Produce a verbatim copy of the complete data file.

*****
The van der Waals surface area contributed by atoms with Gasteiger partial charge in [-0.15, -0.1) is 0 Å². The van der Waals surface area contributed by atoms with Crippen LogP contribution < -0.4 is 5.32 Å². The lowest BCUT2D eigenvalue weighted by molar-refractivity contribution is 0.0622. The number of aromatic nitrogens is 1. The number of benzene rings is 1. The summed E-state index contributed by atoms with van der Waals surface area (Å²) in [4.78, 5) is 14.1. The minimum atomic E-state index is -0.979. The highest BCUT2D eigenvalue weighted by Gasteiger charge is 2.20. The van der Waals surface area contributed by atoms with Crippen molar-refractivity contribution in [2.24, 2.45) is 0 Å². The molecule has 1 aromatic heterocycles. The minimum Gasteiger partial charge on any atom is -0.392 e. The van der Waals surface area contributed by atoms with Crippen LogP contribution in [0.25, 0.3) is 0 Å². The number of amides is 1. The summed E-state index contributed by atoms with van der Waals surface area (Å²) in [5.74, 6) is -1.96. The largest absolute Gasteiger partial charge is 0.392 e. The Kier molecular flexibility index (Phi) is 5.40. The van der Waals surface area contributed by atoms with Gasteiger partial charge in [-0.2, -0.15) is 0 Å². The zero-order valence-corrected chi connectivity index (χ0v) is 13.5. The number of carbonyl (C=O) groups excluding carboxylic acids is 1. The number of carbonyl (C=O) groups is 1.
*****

The van der Waals surface area contributed by atoms with Gasteiger partial charge in [-0.15, -0.1) is 0 Å². The van der Waals surface area contributed by atoms with Crippen LogP contribution < -0.4 is 5.32 Å². The lowest BCUT2D eigenvalue weighted by molar-refractivity contribution is 0.0622. The number of aromatic nitrogens is 1. The number of benzene rings is 1. The summed E-state index contributed by atoms with van der Waals surface area (Å²) in [4.78, 5) is 14.1. The minimum atomic E-state index is -0.979. The highest BCUT2D eigenvalue weighted by Gasteiger charge is 2.20. The van der Waals surface area contributed by atoms with Crippen molar-refractivity contribution in [2.24, 2.45) is 0 Å². The molecule has 1 aromatic heterocycles. The minimum Gasteiger partial charge on any atom is -0.392 e. The van der Waals surface area contributed by atoms with Crippen LogP contribution in [0.25, 0.3) is 0 Å². The number of amides is 1. The summed E-state index contributed by atoms with van der Waals surface area (Å²) in [5.74, 6) is -1.96. The largest absolute Gasteiger partial charge is 0.392 e. The Kier molecular flexibility index (Phi) is 5.40. The van der Waals surface area contributed by atoms with Gasteiger partial charge in [-0.2, -0.15) is 0 Å². The zero-order valence-corrected chi connectivity index (χ0v) is 13.5. The number of carbonyl (C=O) groups excluding carboxylic acids is 1. The number of carbonyl (C=O) groups is 1.